Cougars’ defense takes on new philosophy
The UH defense shifting from a 4-3 scheme to a 3-4 marks one of the major transitions the team underwent in the offseason.
“Getting the right people in the right position is the key force moving from a 4-3 to a 3-4. Now, we are going to have to develop some depth,” head coach Kevin Sumlin said.
“The defensive backs that we signed in this class are going to have the chance to compete for some starting jobs or add depth to what I think is a great group of linebackers.”
Under the command of first-year defensive coordinator Brian Stewart, the new defensive front consists of three linemen and four linebackers. The 3-4 philosophy relies on the speed and agility of four linebackers to survey the offense, recognize patterns in pass coverage and hit the gaps against the rush. Pressure created by the linebackers and defensive linemen will allow safeties and cornerbacks to cover receiving sets.
“I like what Coach Stewart is doing as far as disguising coverage and not just sitting there,” Sumlin said. “We are not going to be a bend-but-don’t-break defense. We tried that, and it didn’t work too well, so let’s try something else.”
A catalyst for change
The defense showed signs of wear and tear after the team made an eye-opening 8-1 start in 2009. With the final two games of the season having declawed the Cougars’ defense, Sumlin and staff hope to have found an answer for a defense that finished 111th out of 120 Football Bowl Subdivision programs.
“We kind of got pushed around a little bit, not a little bit, but a lot in the games that we lost going back and looking at it,” he said.
Sumlin said the key losses were motivation for the offseason, but had nothing to do with scheduled practices leading into the 2010 season.
“Last year is last year,” he said. “What you can do is learn from your mistakes and not let them happen to you again. And I think that is all we can ask our guys to do.”
The defense managed, while the offense dominated to propel the Cougars to a season-high No. 12 ranking after beating a top-five team and a 10-4 finish that was the program’s best since 1990.
Sumlin said that one way to look at it was that the defense could not get any worse.
“We are on the right path. I think it (the 3-4 defense) gives to our speed, our linebackers and puts more of them on the field, which is going to help us,” he said.
Listening to the players
Returning to lead the Cougars’ defense is the nation’s fifth leading tackler, Marcus McGraw, who is eager to start his junior season as middle linebacker. McGraw is only one of five returning defensive starters.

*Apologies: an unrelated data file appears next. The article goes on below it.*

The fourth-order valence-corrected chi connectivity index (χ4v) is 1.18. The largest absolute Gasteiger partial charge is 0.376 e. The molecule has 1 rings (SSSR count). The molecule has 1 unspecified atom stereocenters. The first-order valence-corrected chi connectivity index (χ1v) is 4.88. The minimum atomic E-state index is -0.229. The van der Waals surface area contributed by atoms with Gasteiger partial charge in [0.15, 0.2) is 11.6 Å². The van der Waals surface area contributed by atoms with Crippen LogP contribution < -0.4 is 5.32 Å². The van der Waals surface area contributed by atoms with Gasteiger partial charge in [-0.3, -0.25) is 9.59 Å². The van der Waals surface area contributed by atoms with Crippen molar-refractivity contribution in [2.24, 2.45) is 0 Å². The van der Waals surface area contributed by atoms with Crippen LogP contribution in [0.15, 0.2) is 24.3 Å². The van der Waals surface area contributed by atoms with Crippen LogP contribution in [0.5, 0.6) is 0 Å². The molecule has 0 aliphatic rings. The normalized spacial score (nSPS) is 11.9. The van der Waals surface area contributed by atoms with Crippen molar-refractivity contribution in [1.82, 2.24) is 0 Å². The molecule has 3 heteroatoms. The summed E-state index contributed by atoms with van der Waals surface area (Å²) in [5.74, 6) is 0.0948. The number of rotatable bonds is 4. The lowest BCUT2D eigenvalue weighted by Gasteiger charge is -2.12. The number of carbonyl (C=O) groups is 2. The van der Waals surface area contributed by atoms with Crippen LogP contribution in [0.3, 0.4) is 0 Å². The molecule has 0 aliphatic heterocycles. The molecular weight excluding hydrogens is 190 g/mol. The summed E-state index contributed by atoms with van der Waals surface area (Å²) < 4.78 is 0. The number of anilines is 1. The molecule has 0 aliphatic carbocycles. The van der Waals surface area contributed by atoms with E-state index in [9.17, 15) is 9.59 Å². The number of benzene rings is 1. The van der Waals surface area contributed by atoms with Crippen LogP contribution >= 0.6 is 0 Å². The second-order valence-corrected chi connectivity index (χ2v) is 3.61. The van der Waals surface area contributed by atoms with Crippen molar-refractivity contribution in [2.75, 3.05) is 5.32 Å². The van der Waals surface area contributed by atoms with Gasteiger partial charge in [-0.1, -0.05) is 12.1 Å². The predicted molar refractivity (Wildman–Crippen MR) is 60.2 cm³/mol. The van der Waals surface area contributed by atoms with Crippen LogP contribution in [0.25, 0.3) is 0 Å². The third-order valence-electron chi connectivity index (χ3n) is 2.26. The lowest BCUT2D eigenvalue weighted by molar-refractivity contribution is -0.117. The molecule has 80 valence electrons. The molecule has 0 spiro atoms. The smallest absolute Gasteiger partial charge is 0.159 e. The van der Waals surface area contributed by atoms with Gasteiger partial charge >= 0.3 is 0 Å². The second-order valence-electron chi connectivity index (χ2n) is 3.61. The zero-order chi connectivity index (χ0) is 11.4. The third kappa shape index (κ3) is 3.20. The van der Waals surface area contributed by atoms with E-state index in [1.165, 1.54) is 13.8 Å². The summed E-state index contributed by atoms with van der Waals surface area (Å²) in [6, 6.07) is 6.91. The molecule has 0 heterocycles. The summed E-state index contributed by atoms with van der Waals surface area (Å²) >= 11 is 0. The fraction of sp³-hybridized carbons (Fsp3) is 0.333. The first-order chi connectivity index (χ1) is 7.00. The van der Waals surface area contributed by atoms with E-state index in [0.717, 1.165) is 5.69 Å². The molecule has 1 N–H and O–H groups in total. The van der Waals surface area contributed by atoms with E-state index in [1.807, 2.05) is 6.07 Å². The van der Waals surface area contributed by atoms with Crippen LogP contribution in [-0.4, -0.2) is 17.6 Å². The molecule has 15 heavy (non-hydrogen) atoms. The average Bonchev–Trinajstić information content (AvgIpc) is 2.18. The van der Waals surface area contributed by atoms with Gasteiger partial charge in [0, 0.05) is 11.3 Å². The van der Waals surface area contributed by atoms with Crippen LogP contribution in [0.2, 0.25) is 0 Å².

He said that this defense should surpass that of last year’s.
“I think we are a lot better,” McGraw said. “I mean we are a little bit more excited about playing a new defense. We are out here learning a little bit more, and we are trying to become a better defense overall.”
McGraw’s veteran role as middle linebacker hasn’t changed, but other players have taken on different roles.
“For me, I am still playing in the middle, so there is not much of change for me,” McGraw said. “But we do have a few guys that went from defensive end now to playing standup linebacker. So we may have a few people playing different positions.”
Another player in which the defense relies on is defensive end David Hunter and his formidable, 295-pound frame. Hunter, like McGraw, believes that this transition complements the athleticism of the defense.
“We’ve got a lot of good guys coming in, a lot of good freshman, guys that really added great pieces to the puzzle,” Hunter said.
“I think it’s been a great move for everybody on the defense, and it gives everybody a lot of versatility.”
He said that when the Cougars open their season against Texas State on Sept. 4, fans would see a different defense on the field at Robertson Stadium. The 3-4 scheme has given a different philosophy for a defensive squad that is eager to make a statement this season.
“Collectively as a unit, we are more together,” Hunter said. “We know where everybody is going to be at, everybody is a lot of closer than we were last (year), so when we get out there on the field everybody is going to see that.”
Newcomers expected to make contribution
The Cougars added much needed talent to their defensive line. The strength and agility of newcomers Matangi Tonga and Sammy Brown provide the support upfront that was absent from last year’s defense.
Tonga will spend his last year of athletic eligibility on the defensive line playing for the Cougars. Tonga came to UH from the College of San Mateo in California. The 6-2 defensive lineman will take on a significant role in the 3-4 set.
Brown arrived at UH coming from Mississippi Gulf Coast Community College where he played linebacker. At 6-3 and 232 pounds, he will remain at linebacker. Brown is in his junior year in eligibility, so his value on the squad is becoming evident.
Sumlin said that his coaching staff has worked hard in recruiting caliber players, such as Brown and Tonga.
“The addition of those four linebackers and Sammy Brown probably being the guy with the most experience from the spring will really help us,” Sumlin said.
“We went out and recruited big-time defensive linemen. I think our three starting defensive linemen are legitimate guys.”